John W. B. Thompson’s story of “captivity” is really a captive story about being attacked by Seminole Indians at the Cape Florida Lighthouse he manned with what appears to be his slave. Written by him to let his friends know that he was alive, though crippled, the letter to the editor of the Charleston (S. C.) Courier details the frightful event of 23 July 1836. The Seminole Indians who attacked him likely pillaged the premise for supplies as they were taking their families into the marsh around Cape Florida where they were attempting to hide from the forced migration of their tribe to Oklahoma.
In 1835, the American Literary, Scientific, and Military Academy became “Norwich University,” by virtue of an act of incorporation granted by the legislature of Vermont the previous year. Captain Alden Partridge remained at the head of the institution until 1843, and soon after sold the buildings and grounds to the Trustees of the University. There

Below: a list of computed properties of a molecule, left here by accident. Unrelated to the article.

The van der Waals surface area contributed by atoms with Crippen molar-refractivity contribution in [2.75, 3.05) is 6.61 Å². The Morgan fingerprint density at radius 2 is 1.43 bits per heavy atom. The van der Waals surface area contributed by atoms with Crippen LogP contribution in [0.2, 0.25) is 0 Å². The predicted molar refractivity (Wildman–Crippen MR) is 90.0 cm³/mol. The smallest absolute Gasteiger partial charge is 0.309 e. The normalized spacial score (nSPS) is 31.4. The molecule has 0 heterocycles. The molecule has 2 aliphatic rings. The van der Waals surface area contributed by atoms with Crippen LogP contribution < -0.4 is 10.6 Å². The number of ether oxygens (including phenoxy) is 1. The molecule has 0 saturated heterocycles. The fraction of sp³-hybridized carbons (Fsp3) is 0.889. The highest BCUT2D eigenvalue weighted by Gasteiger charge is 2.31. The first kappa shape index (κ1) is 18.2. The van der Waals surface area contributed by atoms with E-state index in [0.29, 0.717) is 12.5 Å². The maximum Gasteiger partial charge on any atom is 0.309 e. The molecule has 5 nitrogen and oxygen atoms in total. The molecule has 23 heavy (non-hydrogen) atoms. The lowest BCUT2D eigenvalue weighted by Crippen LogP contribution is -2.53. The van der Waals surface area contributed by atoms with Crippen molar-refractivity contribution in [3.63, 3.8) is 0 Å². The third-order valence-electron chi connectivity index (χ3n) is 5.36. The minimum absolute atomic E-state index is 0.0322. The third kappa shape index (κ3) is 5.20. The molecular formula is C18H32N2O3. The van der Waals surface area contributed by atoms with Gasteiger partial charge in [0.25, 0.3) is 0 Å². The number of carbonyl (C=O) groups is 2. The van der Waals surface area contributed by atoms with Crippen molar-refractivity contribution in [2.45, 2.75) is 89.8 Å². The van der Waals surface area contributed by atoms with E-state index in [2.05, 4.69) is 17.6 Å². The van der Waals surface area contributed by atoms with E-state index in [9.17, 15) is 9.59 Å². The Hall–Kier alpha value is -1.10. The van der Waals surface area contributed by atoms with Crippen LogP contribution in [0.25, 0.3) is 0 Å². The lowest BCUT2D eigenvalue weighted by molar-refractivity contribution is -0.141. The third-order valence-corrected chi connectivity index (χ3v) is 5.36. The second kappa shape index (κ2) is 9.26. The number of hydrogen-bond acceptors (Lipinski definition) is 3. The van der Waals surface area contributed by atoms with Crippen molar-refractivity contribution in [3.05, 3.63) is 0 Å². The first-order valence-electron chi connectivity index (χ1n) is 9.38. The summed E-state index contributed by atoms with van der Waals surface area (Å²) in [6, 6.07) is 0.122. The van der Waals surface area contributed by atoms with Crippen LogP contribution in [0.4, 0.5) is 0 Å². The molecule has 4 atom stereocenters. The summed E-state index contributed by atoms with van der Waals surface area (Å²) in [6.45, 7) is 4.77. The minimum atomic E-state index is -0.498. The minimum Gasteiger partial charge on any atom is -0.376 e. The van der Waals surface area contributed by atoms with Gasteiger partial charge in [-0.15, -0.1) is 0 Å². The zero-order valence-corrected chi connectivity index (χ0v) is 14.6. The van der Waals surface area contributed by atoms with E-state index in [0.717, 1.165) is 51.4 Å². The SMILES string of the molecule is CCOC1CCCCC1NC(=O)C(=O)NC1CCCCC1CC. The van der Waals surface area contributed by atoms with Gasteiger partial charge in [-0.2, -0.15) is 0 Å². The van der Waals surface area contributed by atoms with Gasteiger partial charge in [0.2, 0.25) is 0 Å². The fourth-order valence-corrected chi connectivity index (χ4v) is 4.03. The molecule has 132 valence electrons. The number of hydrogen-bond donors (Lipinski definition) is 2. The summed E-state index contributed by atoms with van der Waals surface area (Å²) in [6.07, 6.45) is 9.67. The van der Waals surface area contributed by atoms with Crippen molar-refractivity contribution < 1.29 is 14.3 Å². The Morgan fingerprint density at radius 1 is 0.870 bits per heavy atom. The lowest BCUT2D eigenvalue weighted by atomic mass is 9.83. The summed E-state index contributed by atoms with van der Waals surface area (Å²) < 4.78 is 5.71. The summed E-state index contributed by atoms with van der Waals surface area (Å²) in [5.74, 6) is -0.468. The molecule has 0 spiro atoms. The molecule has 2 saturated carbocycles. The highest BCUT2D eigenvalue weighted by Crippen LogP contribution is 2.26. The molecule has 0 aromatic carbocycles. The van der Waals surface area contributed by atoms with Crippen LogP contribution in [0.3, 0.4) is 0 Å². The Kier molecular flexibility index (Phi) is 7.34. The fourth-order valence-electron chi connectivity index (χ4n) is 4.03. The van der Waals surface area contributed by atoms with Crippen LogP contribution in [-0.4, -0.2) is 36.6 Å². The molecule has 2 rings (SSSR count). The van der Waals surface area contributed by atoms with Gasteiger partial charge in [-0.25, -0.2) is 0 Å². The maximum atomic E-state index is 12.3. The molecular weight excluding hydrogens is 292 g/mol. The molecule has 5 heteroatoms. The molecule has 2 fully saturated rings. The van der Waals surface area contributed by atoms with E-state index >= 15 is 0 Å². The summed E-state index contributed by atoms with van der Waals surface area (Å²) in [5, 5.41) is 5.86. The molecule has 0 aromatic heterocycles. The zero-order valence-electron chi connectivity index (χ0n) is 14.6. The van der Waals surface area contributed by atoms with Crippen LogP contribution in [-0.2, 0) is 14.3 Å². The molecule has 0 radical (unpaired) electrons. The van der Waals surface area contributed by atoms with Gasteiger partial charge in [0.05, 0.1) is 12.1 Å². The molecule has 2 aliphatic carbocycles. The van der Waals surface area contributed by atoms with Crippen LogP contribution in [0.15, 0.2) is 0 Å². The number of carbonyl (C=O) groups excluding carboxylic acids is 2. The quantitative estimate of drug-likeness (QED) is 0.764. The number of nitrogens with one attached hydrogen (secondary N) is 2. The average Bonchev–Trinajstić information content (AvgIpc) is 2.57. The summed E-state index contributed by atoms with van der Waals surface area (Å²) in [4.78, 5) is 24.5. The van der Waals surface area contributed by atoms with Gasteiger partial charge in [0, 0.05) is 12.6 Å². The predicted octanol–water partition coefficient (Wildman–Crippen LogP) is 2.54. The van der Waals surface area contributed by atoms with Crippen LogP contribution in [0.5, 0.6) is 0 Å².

ALVORD, Electa R. Todd7, (Bela6, Caleb5, Gideon4, Gideon3, Michael2, Christopher1) born Oct. 25, 1826, in Stockton, N. Y., died May 23, 1883, in California. She married Alvin Wesley Alvord, who was born Oct. 20, 1822, died Sept. 19, 1888. Children: I. Julius B., b. Nov. 10, 1849; he lives in Cedarville, Cal. II. Augusta Albina, b.
THOS. M. ALVORD. – Mr. Alvord was born in Homer, Courtland county, New York, February 26, 1832, and is the son of Sylvester and Lucy Hull Alvord. His grandfather was a soldier in the Revolutionary war, serving under General Washington, and took up a Donation claim on the present site of Homer, New York. His